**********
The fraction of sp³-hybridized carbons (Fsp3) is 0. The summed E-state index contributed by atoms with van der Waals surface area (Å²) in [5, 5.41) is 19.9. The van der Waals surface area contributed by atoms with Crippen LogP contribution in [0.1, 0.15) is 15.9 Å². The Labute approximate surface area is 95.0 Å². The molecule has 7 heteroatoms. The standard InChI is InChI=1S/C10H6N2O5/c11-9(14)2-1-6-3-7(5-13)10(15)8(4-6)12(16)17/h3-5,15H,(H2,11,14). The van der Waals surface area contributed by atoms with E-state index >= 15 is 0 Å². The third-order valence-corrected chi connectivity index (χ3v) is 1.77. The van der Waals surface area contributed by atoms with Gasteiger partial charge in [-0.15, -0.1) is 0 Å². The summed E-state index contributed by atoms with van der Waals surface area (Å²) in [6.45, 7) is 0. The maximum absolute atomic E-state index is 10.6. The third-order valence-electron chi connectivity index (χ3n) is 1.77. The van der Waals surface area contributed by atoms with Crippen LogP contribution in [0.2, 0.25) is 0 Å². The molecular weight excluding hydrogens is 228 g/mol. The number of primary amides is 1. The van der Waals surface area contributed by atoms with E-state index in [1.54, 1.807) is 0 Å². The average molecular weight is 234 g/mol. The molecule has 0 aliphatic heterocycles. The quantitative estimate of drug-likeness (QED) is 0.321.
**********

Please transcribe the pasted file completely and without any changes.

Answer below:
The fraction of sp³-hybridized carbons (Fsp3) is 0. The summed E-state index contributed by atoms with van der Waals surface area (Å²) in [5, 5.41) is 19.9. The van der Waals surface area contributed by atoms with Crippen LogP contribution in [0.1, 0.15) is 15.9 Å². The Labute approximate surface area is 95.0 Å². The molecule has 7 heteroatoms. The standard InChI is InChI=1S/C10H6N2O5/c11-9(14)2-1-6-3-7(5-13)10(15)8(4-6)12(16)17/h3-5,15H,(H2,11,14). The van der Waals surface area contributed by atoms with E-state index >= 15 is 0 Å². The third-order valence-corrected chi connectivity index (χ3v) is 1.77. The van der Waals surface area contributed by atoms with Gasteiger partial charge in [-0.15, -0.1) is 0 Å². The summed E-state index contributed by atoms with van der Waals surface area (Å²) in [6.45, 7) is 0. The maximum absolute atomic E-state index is 10.6. The third-order valence-electron chi connectivity index (χ3n) is 1.77. The van der Waals surface area contributed by atoms with Crippen LogP contribution in [0.2, 0.25) is 0 Å². The molecular weight excluding hydrogens is 228 g/mol. The number of primary amides is 1. The van der Waals surface area contributed by atoms with E-state index in [1.54, 1.807) is 0 Å². The average molecular weight is 234 g/mol. The molecule has 0 aliphatic heterocycles. The quantitative estimate of drug-likeness (QED) is 0.321.